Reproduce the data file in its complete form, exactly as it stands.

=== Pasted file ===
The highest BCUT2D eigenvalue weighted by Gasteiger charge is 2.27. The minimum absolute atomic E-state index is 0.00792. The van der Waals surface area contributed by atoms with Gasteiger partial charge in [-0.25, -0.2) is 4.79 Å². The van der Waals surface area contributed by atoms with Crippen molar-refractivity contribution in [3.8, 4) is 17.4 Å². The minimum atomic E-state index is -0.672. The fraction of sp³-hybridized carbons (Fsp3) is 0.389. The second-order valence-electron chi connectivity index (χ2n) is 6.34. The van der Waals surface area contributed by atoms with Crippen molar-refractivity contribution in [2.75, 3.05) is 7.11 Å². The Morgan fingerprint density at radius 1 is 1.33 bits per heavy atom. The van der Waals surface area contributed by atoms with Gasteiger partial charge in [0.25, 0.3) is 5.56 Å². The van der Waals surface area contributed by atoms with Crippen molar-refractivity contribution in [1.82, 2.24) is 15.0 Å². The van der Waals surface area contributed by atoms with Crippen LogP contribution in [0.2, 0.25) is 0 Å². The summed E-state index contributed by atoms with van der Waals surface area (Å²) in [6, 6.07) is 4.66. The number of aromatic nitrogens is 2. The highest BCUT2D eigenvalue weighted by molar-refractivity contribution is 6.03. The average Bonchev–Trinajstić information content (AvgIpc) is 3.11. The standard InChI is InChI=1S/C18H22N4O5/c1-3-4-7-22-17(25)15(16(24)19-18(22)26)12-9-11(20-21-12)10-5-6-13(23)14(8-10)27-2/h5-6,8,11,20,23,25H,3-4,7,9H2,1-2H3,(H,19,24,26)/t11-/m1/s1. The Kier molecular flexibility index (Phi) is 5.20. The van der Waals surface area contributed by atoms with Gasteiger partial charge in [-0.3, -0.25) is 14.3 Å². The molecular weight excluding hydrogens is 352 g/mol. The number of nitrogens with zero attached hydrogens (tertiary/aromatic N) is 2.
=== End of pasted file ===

The highest BCUT2D eigenvalue weighted by Gasteiger charge is 2.27. The minimum absolute atomic E-state index is 0.00792. The van der Waals surface area contributed by atoms with Gasteiger partial charge in [-0.25, -0.2) is 4.79 Å². The van der Waals surface area contributed by atoms with Crippen molar-refractivity contribution in [3.8, 4) is 17.4 Å². The minimum atomic E-state index is -0.672. The fraction of sp³-hybridized carbons (Fsp3) is 0.389. The second-order valence-electron chi connectivity index (χ2n) is 6.34. The van der Waals surface area contributed by atoms with Crippen molar-refractivity contribution in [2.75, 3.05) is 7.11 Å². The Morgan fingerprint density at radius 1 is 1.33 bits per heavy atom. The van der Waals surface area contributed by atoms with Gasteiger partial charge in [0.25, 0.3) is 5.56 Å². The van der Waals surface area contributed by atoms with Crippen molar-refractivity contribution in [1.82, 2.24) is 15.0 Å². The van der Waals surface area contributed by atoms with Crippen LogP contribution in [0.2, 0.25) is 0 Å². The summed E-state index contributed by atoms with van der Waals surface area (Å²) in [6, 6.07) is 4.66. The number of aromatic nitrogens is 2. The highest BCUT2D eigenvalue weighted by molar-refractivity contribution is 6.03. The average Bonchev–Trinajstić information content (AvgIpc) is 3.11. The standard InChI is InChI=1S/C18H22N4O5/c1-3-4-7-22-17(25)15(16(24)19-18(22)26)12-9-11(20-21-12)10-5-6-13(23)14(8-10)27-2/h5-6,8,11,20,23,25H,3-4,7,9H2,1-2H3,(H,19,24,26)/t11-/m1/s1. The Kier molecular flexibility index (Phi) is 5.20. The van der Waals surface area contributed by atoms with Gasteiger partial charge in [-0.3, -0.25) is 14.3 Å². The molecular weight excluding hydrogens is 352 g/mol. The number of nitrogens with zero attached hydrogens (tertiary/aromatic N) is 2.